Earlier today, in Janeites and Austen-L, Anielka Briggs wrote: "Those of you who can see what I am on about and think they know Austen's "real" answer to the "Catherine Morland" anagram/homophone, please put me out of my misery and tell me. Can you see the name of a heroine contained in the letters of "Catherine Morland"? Those of you who just see a funnier anagram ("See more land : And Reclaim throne?? "A calm rodent in her"???) I dearly love to laugh and look forward to reading your suggestions."
Here is my reply:
Anielka, I have something even funnier and more misery-relieving than I think even you, with your first-rate puzzle solving talents, have imagined:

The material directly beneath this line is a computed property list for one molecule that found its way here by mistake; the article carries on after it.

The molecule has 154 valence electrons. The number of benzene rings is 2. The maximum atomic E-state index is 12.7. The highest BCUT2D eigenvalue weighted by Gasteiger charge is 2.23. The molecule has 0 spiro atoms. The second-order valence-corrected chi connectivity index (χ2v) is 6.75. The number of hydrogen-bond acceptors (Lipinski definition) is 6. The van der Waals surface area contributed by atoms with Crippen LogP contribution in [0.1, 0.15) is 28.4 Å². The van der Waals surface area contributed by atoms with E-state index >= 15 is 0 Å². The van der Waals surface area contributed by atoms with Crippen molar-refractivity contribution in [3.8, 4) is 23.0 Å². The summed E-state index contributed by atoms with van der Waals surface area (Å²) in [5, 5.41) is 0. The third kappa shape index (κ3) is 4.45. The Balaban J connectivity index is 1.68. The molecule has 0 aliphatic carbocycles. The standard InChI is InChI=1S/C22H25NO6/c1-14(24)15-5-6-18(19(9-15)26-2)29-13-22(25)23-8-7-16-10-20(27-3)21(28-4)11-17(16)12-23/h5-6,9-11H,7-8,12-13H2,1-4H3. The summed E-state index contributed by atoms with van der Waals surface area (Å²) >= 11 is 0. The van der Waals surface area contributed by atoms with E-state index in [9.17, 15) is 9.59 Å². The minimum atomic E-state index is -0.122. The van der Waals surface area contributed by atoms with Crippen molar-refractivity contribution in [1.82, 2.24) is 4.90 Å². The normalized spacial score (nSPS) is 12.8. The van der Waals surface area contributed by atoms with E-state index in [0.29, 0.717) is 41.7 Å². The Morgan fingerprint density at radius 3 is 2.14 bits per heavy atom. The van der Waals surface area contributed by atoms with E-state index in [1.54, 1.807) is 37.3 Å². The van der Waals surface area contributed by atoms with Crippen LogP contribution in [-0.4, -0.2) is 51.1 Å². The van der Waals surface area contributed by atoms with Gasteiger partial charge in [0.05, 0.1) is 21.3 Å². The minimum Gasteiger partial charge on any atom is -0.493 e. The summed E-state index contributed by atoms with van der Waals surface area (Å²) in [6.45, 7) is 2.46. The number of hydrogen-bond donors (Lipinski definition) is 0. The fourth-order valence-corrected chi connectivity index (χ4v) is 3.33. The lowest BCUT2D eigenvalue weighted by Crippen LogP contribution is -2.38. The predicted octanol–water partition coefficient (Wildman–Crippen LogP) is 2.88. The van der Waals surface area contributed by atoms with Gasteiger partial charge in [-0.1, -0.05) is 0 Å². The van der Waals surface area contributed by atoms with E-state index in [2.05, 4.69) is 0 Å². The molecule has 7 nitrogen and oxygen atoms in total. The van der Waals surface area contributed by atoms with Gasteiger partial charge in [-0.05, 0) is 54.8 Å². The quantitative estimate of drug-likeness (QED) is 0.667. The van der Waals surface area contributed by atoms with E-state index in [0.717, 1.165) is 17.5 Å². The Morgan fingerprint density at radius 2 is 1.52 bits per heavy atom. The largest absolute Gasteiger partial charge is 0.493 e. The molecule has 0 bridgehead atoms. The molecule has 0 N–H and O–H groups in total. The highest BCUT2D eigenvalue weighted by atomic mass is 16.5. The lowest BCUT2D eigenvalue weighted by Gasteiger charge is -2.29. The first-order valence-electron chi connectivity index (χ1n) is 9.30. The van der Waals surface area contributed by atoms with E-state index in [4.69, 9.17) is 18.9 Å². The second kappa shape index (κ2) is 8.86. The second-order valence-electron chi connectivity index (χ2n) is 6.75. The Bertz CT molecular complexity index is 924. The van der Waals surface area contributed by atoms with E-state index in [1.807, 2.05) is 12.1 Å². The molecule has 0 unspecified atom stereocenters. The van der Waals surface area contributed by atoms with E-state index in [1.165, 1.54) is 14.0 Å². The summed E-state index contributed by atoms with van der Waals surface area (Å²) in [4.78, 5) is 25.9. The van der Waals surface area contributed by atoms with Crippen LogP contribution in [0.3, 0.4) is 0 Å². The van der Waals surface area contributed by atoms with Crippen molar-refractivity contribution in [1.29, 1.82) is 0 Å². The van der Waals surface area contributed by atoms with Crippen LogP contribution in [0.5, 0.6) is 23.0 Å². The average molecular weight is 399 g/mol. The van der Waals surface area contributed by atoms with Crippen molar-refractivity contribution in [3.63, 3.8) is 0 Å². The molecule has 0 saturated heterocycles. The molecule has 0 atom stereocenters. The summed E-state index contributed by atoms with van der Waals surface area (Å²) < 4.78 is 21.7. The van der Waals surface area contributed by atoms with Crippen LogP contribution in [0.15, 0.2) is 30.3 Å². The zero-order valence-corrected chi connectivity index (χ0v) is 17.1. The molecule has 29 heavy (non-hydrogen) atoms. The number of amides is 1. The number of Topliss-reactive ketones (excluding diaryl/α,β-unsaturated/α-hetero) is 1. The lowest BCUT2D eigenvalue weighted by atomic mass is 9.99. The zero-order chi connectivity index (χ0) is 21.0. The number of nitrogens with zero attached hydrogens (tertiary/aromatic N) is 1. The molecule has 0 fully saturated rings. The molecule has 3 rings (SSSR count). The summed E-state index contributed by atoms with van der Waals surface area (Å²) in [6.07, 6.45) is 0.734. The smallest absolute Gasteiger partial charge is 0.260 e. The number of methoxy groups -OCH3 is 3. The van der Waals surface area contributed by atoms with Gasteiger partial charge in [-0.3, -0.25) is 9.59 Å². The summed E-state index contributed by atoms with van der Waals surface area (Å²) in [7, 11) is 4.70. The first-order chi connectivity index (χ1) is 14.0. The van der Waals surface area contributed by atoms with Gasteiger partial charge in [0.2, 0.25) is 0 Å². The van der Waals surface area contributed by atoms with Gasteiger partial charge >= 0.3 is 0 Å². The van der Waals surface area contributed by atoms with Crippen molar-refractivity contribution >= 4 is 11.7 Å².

The answer to your question as to the anagram contained in Catherine Morland's name is that it is........
(no more scrolling down)
....in Mr. Elton's charade......
......and yet, strangely, that answer is in Mr. Elton's charade in two completely different, and yet wonderfully complementary, ways.
How can this be?
Think about it, and surely someone will realize how, and come forward to explain--otherwise, I will do so myself, tomorrow a.m (EST).
Last hint: one of those two answers can be found without reading anything other than this message.
- Deirdre Le Faye & Me: "I am a scholar, she is a scholar: so far we are equal"
- The Hunger Games’s Veiled Allusion to Shakespeare’s Titus Andronicus
- Darcy's "We neither of us perform to strangers": a Radical New Interpretation
- August Wayne Booth in Once Upon A Time: Jane Austen Really IS Everywhere in 2012!
- 20 shades of hero/villain Mr. Darcy